Category Archives: Raspberry Pi

How to Find Your Raspberry Pi in Your Network Using Nmap

Bildschirmfoto 2016-09-09 um 09.01.26

sudo nmap -sn 192.168.1.0/24 | grep -B 2 Raspberry

First you have to find your current IP address and netmask. If you don’t know what a netmask is, chances are you have a 24-bit netmask (which you may have seen in this format: 255.255.255.0).

The -sn option in nmap disables port scanning. This allows for a much faster, host discovery-only scan. After nmap is done, we are piping its output into grep, so that we can filter out our Raspberry Pi devices. The -B option stands for “before”, which means that grep will include the upper two lines of the output too. Without them we would only see the MAC address.

If you put this command in our ~/.bash_profile file with an alias, we can simply type “findpi” into a terminal and are done (see screenshot above)!

alias findpi='sudo nmap -sn 192.168.1.0/24 | grep -B 2 Raspberry'

Weekend Project: Display a website on my TV when a League of Legends player starts a game

Introduction

I really like the MOBA League of Legends which is currently the most played game in the world. In LoL there are two teams of five people fighting on a big map in order to destroy the enemy nexus. After starting a game, many people will visit lolnexus.com during the loading screen, a site that provides live game details. You get insight into their ranking , runes and masteries which can possibly help you to win the game.

For my weekend project I wanted an application to do the following tasks for me:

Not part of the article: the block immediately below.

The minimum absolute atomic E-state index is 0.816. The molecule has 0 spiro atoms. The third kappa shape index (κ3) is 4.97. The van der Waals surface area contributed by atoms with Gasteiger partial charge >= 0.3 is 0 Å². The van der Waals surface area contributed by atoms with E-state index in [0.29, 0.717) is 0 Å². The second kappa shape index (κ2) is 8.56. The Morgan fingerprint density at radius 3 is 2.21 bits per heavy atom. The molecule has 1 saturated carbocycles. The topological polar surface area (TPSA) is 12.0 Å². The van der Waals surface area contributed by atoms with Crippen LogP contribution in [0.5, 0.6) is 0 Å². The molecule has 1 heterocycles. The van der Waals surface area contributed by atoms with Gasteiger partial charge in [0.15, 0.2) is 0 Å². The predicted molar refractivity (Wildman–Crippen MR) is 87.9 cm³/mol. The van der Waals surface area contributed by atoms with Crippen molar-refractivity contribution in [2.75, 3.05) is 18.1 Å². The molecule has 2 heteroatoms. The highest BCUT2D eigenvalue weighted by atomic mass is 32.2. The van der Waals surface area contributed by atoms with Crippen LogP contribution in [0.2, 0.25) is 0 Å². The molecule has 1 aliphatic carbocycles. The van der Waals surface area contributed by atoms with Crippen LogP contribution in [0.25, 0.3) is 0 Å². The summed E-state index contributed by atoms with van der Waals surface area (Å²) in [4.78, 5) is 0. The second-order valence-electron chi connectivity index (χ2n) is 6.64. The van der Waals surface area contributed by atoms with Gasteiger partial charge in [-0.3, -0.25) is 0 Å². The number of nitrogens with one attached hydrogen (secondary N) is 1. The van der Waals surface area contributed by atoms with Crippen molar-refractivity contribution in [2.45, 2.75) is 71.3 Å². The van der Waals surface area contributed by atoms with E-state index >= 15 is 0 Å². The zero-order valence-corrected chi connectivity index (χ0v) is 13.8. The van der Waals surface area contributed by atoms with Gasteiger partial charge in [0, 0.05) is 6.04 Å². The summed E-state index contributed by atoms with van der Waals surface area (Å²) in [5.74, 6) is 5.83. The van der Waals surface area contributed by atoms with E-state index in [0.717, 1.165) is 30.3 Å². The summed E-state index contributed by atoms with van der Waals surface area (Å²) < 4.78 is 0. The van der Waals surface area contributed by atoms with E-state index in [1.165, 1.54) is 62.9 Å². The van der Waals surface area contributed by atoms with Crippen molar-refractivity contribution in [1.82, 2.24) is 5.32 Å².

• Check if player “x” is in a game every 20 seconds
  • Start TV using CEC
  • Start a web browser and point it to lolnexus.com
  • Wait until game is over and turn off TV

Sounds simple right?

Turning a TV on using CEC

Consumer Electronics Control (CEC) is used to control a TV over the HDMI cable. I found a library called libCEC (Tutorial) that compiles on Raspbian. LibCEC installes the command line utility cec-client that I used in my application.

echo "on 0" | cec-client -s

Piping “on 0” into cec-client turns the TV on.  You can use “standby 0” to turn it off. Now I need to find out how I can start a web browser on the Raspberry Pi.

Starting a browser in kiosk mode

Kiosk mode means starting it in fullscreen with no visible controls. I used the pre-installed browser Midori for this. But before you can start a browser, you need to start a graphical interface:

startx &

The “&” is used to start the process in background. “startx” should now have started a GUI on display :0. Now let’s start the browser:

midori -e Fullscreen --display :0 -a http://lolnexus.com/...

That’s it. Using this knowledge I created a simple application to turn my TV on whenever I started a new game and display lolnexus. Since I often get snacks during loading screen and have to walk past my TV, I can now simultaneously prepare myself for the game.

The application (written in Node.js) can be found on Bitbucket.